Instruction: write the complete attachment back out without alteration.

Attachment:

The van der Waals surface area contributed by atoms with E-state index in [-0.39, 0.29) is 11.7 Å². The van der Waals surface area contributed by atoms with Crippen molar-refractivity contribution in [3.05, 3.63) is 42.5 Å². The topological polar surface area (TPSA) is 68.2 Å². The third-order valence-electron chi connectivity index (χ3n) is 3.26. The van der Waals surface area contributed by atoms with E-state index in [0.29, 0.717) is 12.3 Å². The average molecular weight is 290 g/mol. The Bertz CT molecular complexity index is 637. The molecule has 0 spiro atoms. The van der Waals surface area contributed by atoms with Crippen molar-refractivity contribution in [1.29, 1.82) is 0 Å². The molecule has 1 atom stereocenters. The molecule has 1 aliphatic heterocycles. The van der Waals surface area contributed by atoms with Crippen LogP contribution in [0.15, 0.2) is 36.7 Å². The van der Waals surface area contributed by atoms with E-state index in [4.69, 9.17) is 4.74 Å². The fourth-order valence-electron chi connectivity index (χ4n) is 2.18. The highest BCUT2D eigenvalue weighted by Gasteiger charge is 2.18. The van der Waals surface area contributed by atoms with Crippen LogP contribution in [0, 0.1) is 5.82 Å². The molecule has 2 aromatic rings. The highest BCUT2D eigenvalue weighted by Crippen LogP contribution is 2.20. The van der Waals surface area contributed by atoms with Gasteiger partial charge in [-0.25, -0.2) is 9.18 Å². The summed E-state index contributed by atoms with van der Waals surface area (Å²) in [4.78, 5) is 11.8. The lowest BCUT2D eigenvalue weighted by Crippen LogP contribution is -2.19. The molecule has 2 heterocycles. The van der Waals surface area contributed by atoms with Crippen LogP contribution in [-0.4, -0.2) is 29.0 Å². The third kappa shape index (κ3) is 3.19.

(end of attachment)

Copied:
The van der Waals surface area contributed by atoms with E-state index in [-0.39, 0.29) is 11.7 Å². The van der Waals surface area contributed by atoms with Crippen molar-refractivity contribution in [3.05, 3.63) is 42.5 Å². The topological polar surface area (TPSA) is 68.2 Å². The third-order valence-electron chi connectivity index (χ3n) is 3.26. The van der Waals surface area contributed by atoms with E-state index in [0.29, 0.717) is 12.3 Å². The average molecular weight is 290 g/mol. The Bertz CT molecular complexity index is 637. The molecule has 0 spiro atoms. The van der Waals surface area contributed by atoms with Crippen molar-refractivity contribution in [1.29, 1.82) is 0 Å². The molecule has 1 atom stereocenters. The molecule has 1 aliphatic heterocycles. The van der Waals surface area contributed by atoms with Crippen LogP contribution in [0.15, 0.2) is 36.7 Å². The van der Waals surface area contributed by atoms with E-state index in [4.69, 9.17) is 4.74 Å². The fourth-order valence-electron chi connectivity index (χ4n) is 2.18. The highest BCUT2D eigenvalue weighted by Gasteiger charge is 2.18. The van der Waals surface area contributed by atoms with Crippen LogP contribution in [0, 0.1) is 5.82 Å². The molecule has 2 aromatic rings. The highest BCUT2D eigenvalue weighted by Crippen LogP contribution is 2.20. The van der Waals surface area contributed by atoms with Gasteiger partial charge in [-0.25, -0.2) is 9.18 Å². The summed E-state index contributed by atoms with van der Waals surface area (Å²) in [4.78, 5) is 11.8. The lowest BCUT2D eigenvalue weighted by Crippen LogP contribution is -2.19. The molecule has 2 heterocycles. The van der Waals surface area contributed by atoms with Crippen LogP contribution in [-0.4, -0.2) is 29.0 Å². The third kappa shape index (κ3) is 3.19.